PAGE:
# Discounting Future Lost Profits Damages

In calculating lost profit damages, one of the final steps is to discount the future lost profits damages to present value by utilizing a discount rate. The discount rate selected by the expert can significantly impact the present value calculation, and thus the amount of damages awarded to the plaintiff. What discount rate should be used by the expert? Like most things in litigation, the answer is “It depends”.

Courts have provided little guidance with regard to the selection of an appropriate discount rate. Courts tend to look at the discount rate as a question of fact rather than a matter of law. Thus, it is important for the financial expert to objectively review his or her lost profits damages calculation in order to be certain the calculation is supported by the facts and circumstances of the case.

Financial experts typically select a discount rate that matches the risk (or uncertainty) embedded in the projected future lost profits. If the projections are conservative and the risk associated with achieving the projections is low, the financial expert will usually apply a low-risk discount rate. However, if the projections are not conservative and the risk associated with achieving the projections is high, the financial expert will apply a high-risk discount rate.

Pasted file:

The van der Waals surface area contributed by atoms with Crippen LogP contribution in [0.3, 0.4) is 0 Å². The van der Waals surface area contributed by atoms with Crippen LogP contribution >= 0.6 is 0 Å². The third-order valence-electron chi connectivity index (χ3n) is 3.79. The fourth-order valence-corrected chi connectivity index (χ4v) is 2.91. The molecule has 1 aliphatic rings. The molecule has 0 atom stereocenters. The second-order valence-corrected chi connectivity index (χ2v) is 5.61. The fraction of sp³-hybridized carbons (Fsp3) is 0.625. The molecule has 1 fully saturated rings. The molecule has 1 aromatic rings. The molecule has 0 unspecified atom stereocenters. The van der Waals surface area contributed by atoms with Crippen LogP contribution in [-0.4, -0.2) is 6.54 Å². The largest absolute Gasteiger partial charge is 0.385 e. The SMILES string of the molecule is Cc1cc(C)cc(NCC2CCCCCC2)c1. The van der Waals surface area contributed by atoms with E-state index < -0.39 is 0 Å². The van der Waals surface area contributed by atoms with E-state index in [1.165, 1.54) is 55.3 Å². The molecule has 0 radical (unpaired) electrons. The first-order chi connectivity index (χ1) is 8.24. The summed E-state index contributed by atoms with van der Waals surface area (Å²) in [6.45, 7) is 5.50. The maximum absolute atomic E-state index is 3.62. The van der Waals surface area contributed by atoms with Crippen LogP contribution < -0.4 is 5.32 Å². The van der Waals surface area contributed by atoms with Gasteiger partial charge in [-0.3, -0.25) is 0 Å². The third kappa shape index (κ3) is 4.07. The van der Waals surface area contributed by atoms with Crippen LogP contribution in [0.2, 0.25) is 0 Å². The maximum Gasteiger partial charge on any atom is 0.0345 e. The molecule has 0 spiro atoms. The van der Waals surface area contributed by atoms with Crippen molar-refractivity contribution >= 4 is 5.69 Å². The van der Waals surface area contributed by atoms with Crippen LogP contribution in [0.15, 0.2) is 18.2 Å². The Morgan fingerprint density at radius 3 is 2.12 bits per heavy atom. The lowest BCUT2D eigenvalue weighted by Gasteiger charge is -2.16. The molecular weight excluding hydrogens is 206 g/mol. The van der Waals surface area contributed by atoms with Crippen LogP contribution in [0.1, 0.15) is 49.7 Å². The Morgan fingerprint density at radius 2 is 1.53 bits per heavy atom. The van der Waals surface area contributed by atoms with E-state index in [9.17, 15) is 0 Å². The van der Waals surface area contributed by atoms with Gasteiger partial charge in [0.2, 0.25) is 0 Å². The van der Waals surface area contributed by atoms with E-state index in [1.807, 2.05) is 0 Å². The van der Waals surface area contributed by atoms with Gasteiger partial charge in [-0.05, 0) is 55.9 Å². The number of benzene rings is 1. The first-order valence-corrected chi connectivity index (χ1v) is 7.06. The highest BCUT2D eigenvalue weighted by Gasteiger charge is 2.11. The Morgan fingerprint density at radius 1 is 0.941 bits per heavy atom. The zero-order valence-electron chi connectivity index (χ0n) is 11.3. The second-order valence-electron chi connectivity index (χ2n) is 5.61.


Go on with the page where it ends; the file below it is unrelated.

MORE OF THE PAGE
When selecting a discount rate, there are a number of different benchmarks from which a financial expert can choose. Some examples of potential discount rates include:

• A risk-free rate, such as a U.S. Treasury rate
• The company’s cost of debt
• The company’s weighted average cost of capital
• The company’s cost of equity

Again, the key in selecting the appropriate discount rate is to match the discount rate to the risk embedded in the projections, all of which should take into consideration the facts and circumstances of the case.

Here is an example to illustrate the impact that a discount rate has on the calculation of lost profits damages. Assume that ABC Company has projected lost profits of \$200,000 per year for the next five years, or \$1,000,000 before discounting to present value. Three experts have been asked to prepare a present value calculation.

• Expert 1 uses a risk-free rate of 3%.
• Expert 2 uses the company’s weighted average cost of capital of 12%.
• Expert 3 uses the company’s cost of equity of 22%.

Here is a comparison of each expert’s present value calculation (using a mid-year discounting convention):

 Discount Rate Present Value Expert 1 3% \$929,579 Expert 2 12% \$762,987 Expert 3 22% \$632,599